A new generation of ferrociphenols leads to a great diversity of reactive metabolites, and exhibits remarkable antiproliferative properties†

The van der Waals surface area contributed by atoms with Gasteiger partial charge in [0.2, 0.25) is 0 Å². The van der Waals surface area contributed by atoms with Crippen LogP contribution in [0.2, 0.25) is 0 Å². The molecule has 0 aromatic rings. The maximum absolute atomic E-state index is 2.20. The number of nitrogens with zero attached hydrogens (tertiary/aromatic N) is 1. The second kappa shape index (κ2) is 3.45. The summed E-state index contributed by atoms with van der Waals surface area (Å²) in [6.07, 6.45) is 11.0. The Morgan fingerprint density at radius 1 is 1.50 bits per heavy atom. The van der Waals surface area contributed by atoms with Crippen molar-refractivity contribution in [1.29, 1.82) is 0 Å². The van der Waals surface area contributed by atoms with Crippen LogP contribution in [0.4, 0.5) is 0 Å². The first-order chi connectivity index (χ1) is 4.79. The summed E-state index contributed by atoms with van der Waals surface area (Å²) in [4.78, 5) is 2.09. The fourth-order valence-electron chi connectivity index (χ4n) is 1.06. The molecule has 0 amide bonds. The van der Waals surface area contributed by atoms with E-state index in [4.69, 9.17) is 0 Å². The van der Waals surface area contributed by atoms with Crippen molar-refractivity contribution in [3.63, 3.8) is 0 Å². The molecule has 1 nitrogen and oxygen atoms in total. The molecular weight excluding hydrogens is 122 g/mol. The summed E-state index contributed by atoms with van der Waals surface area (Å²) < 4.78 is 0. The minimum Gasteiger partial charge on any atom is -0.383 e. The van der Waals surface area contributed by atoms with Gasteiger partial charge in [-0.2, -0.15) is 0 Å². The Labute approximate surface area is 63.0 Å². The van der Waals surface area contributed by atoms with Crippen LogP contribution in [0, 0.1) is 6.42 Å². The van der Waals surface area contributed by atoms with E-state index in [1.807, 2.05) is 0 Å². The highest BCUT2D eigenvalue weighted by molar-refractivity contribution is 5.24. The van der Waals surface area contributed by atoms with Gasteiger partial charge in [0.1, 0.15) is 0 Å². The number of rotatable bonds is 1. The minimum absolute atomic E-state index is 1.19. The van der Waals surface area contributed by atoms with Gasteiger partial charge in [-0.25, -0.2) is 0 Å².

Organometallic compounds bearing the redox motif [ferrocenyl-ene-phenol] have very promising antiproliferative properties which have been further improved by incorporating pertinent substituents able to engender new mechanisms. Here we show that novel ferrociphenols bearing a hydroxypropyl chain exhibit strong antiproliferative effects, in most cases much better than those of cisplatin, tamoxifen, or of previously described ferrociphenols devoid of this terminal OH. This is illustrated, in the case of one of these compounds, by its IC50 values of 110 nM for MDA-MB-231 triple negative breast cancer cells and of 300 nM for cisplatin-resistant A2780cisR human ovarian cancer cells, and by its GI50 values lower than 100 nM towards a series of melanoma and renal cancer cell lines of the NCI-60 panel. Interestingly, oxidative metabolism of these hydroxypropyl-ferrociphenols yields two kinds of quinone methides (QMs) that readily react with various nucleophiles, such as glutathione, to give 1,6- and 1,8-adducts. Protonation of these quinone methides generates numerous reactive metabolites leading eventually to many rearrangement and cleavage products. This unprecedented and fully characterized metabolic profile involving a wide range of electrophilic metabolites that should react with cell macromolecules may be linked to the remarkable profile of antiproliferative activities of this new series. Indeed, the great diversity of unexpected reactive metabolites found upon oxidation will allow them to adapt to various situations present in the cancer cell. These data initiate a novel strategy for the rational design of anticancer molecules, thus opening the way to new organometallic potent anticancer drug candidates for the treatment of chemoresistant cancers.